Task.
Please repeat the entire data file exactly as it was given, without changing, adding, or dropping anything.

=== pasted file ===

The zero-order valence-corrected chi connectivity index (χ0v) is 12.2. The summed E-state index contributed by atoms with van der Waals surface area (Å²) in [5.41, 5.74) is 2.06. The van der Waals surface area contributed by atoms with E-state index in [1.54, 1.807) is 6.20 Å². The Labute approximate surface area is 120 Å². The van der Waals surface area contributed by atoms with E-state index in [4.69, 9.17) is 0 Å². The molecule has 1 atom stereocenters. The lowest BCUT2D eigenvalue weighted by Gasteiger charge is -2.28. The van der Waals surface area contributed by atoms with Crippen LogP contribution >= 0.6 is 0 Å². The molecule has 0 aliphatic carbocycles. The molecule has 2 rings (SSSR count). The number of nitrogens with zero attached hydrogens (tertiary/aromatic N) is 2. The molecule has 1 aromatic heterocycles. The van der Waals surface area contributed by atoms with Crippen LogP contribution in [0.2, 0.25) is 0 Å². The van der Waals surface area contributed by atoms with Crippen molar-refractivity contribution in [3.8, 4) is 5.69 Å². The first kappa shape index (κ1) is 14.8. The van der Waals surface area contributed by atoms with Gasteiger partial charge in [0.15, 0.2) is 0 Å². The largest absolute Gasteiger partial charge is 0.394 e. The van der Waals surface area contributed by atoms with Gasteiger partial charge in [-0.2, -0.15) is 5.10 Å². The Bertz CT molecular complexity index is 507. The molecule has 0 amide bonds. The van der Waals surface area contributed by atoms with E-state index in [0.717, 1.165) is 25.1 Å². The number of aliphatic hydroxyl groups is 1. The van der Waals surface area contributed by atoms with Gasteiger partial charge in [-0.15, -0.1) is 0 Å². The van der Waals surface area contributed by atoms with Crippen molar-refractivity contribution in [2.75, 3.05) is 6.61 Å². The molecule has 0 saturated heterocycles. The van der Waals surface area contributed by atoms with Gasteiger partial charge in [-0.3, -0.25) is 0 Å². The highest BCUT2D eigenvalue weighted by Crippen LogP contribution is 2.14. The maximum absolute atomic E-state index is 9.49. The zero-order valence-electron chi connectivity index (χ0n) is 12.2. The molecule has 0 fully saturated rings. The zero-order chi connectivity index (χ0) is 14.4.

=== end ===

The zero-order valence-corrected chi connectivity index (χ0v) is 12.2. The summed E-state index contributed by atoms with van der Waals surface area (Å²) in [5.41, 5.74) is 2.06. The van der Waals surface area contributed by atoms with E-state index in [1.54, 1.807) is 6.20 Å². The Labute approximate surface area is 120 Å². The van der Waals surface area contributed by atoms with E-state index in [4.69, 9.17) is 0 Å². The molecule has 1 atom stereocenters. The lowest BCUT2D eigenvalue weighted by Gasteiger charge is -2.28. The van der Waals surface area contributed by atoms with Crippen LogP contribution >= 0.6 is 0 Å². The molecule has 0 aliphatic carbocycles. The molecule has 2 rings (SSSR count). The number of nitrogens with zero attached hydrogens (tertiary/aromatic N) is 2. The molecule has 1 aromatic heterocycles. The van der Waals surface area contributed by atoms with Crippen LogP contribution in [0.2, 0.25) is 0 Å². The van der Waals surface area contributed by atoms with Crippen molar-refractivity contribution in [3.8, 4) is 5.69 Å². The first kappa shape index (κ1) is 14.8. The van der Waals surface area contributed by atoms with Gasteiger partial charge in [0.15, 0.2) is 0 Å². The largest absolute Gasteiger partial charge is 0.394 e. The van der Waals surface area contributed by atoms with Gasteiger partial charge in [-0.2, -0.15) is 5.10 Å². The Bertz CT molecular complexity index is 507. The molecule has 0 amide bonds. The van der Waals surface area contributed by atoms with E-state index in [0.717, 1.165) is 25.1 Å². The number of aliphatic hydroxyl groups is 1. The van der Waals surface area contributed by atoms with Gasteiger partial charge in [-0.15, -0.1) is 0 Å². The van der Waals surface area contributed by atoms with Crippen molar-refractivity contribution in [2.75, 3.05) is 6.61 Å². The molecule has 0 saturated heterocycles. The van der Waals surface area contributed by atoms with Gasteiger partial charge in [-0.3, -0.25) is 0 Å². The highest BCUT2D eigenvalue weighted by Crippen LogP contribution is 2.14. The maximum absolute atomic E-state index is 9.49. The zero-order valence-electron chi connectivity index (χ0n) is 12.2. The molecule has 0 fully saturated rings. The zero-order chi connectivity index (χ0) is 14.4.